The main equipment change to the 2017 Volt will be the option of adaptive cruise control on both the base LT and uplevel Premier, according to CarsDirect. While the Volt already offers safety technology such as blind-spot monitoring and forward collision warning, adaptive cruise has been conspicuously absent.
But the largest change will be that the 2017 Volt gets nationwide availability. GM decided to focus on strong markets for the original Volt when it chose where to introduce the new model. Buyers interested in the second-generation model have until now been limited to making purchases in states such as California, Maryland and the Northeast. This will all change soon.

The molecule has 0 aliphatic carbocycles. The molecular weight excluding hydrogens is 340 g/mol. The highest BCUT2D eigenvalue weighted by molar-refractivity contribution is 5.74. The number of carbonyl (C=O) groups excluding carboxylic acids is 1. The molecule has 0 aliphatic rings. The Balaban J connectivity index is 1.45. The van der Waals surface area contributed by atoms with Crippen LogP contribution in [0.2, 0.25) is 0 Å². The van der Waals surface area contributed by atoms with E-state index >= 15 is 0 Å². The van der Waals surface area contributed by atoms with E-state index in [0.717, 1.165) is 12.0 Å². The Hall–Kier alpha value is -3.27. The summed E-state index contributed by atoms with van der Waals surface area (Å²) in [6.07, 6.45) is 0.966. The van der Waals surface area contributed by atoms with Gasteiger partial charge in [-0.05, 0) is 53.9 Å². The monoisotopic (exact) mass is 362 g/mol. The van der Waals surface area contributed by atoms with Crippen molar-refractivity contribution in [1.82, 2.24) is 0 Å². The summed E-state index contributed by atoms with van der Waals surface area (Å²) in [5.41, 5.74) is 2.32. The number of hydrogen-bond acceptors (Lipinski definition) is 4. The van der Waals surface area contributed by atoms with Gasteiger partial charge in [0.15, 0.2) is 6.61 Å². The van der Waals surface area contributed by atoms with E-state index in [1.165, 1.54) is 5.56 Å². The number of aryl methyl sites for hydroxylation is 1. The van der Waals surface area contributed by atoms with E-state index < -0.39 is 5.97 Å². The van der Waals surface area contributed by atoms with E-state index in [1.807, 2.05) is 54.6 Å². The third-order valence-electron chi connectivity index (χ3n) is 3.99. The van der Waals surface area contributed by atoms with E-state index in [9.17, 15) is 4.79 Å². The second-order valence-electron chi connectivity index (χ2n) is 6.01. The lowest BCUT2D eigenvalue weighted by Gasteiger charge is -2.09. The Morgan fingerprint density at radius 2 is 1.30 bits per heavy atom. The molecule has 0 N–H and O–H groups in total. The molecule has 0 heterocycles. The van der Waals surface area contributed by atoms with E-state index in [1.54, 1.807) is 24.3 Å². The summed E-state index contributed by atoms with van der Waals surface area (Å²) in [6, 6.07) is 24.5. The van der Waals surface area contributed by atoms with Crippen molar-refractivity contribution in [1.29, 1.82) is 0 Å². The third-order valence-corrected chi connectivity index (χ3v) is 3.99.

Conversely, you can have a 2016 Nissan Leaf now in all 50 states, or a 2016 Toyota Prius very shortly. But in our first drive of the Volt, we found it to be, "an efficient, no-compromise EV" and worth the wait for those who don't live in the states with the strictest emissions laws.
Perhaps the reason the 2016 Volt is already being given an injection of dealer incentives is because of its relatively short lifespan. The 2017 Chevy Volt should arrive on dealer lots by spring 2016.